The Çağlayan warrant
Turkey does not deserve such treatment, but even in such a horrible situation there is an unbelievable sense of stubbornness.
“If one goes, all will go,” seems to be the thinking driving the Turkish government’s response to the U.S. arrest warrant issued for former Trade Minister Zafer Çağlayan over Iranian sanctions busting. The ruling Justice and Development Party (AKP) complains that it is part of a plot ultimately aimed at the number one: President Recep Tayyip Erdoğan.
Getting a “not guilty” decision for three ministers accused of corruption at a political tribunal where the ruling party has a clear majority may have saved the ministers at home.
But if the crimes they are alleged to have been involved in relate to busting international embargoes, bribery, favoritism and misuse of office, then getting a “clean” verdict in your domestic political tribunal may not mean much internationally - particularly if there is evidence and a culprit willing to testify against his former companions.
In most of this country, it has been traditional to keep family affairs within the family. Incest, rape, theft and even murder committed by stronger, often male, members of the family against weaker, often young or female, members of the family are thus covered up with a disgusting mentality. But cover ups often cannot continue forever and at some point the truth usually comes out, landing the criminals in court.
Claiming that the ministers were absolutely not guilty and that the massive scandal was a “judicial coup attempt” hatched by the Fethullah Gülen terrorist network may well be correct.
After all, no one but the Gülenists - who have long been in the same bed as the AKP ruling elites - would know details of the kind of crimes they may have been involved in.
Still, Çağlayan was not able to convince the Turkish public of his innocence. He is also apparently unable to convince American prosecutors and has thus faced his latest awkward and humiliating arrest warrant.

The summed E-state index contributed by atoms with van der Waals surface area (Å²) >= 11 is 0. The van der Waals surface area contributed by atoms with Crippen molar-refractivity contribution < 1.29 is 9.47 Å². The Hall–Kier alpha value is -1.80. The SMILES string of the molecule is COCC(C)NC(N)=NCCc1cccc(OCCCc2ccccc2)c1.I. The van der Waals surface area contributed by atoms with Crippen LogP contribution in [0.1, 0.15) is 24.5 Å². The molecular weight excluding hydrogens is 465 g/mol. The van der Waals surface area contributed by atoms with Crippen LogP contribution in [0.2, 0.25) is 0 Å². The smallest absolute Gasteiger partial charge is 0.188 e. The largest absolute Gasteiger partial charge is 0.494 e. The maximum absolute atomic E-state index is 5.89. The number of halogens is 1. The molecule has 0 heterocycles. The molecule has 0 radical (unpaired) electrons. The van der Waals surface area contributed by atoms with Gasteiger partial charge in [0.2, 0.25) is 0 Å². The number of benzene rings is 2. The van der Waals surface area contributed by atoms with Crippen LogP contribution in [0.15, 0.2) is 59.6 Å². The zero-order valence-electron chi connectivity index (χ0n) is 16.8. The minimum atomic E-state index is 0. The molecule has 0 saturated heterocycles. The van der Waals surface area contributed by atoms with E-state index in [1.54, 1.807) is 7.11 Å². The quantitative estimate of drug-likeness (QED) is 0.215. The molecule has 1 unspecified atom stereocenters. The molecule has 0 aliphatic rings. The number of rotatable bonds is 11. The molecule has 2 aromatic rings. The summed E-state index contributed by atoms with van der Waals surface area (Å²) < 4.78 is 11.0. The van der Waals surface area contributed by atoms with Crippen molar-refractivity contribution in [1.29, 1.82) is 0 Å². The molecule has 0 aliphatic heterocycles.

The Turkish government may consider the entire ordeal to be a disguised attempt against Erdoğan, or even a product of Gülenists in the U.S. judiciary. The political contamination of justice is not my area of specialty, but Deputy Prime Minister and former Justice Minister Bekir Bozdağ may perhaps know better. In normal democracies the legislative, judicial and executive branches all have important places but they avoid meddling in each other’s jurisdiction, under the principle of separation of powers.
Can we say the same thing for Turkey? Perhaps once upon a time there was hope for independence of the judiciary, but if a top judge can publicly enter into a war of words with the head of the main opposition party (and while doing so use the language of the ruling elites), and if all top judges tour the country alongside the president, it becomes much more difficult to talk about justice - let alone an independent justice system.
In my previous article, “Facing the reality,” I mentioned how the Turkcell telecommunications company levied an incredibly high “punishment” on my Internet use abroad.
The company has since accepted I was not adequately informed and made a considerable write off. I appreciate their attitude. A company should be clear in its ads. If 5 gb of internet use bought in Turkey cannot be used abroad then obviously it must be clearly stated.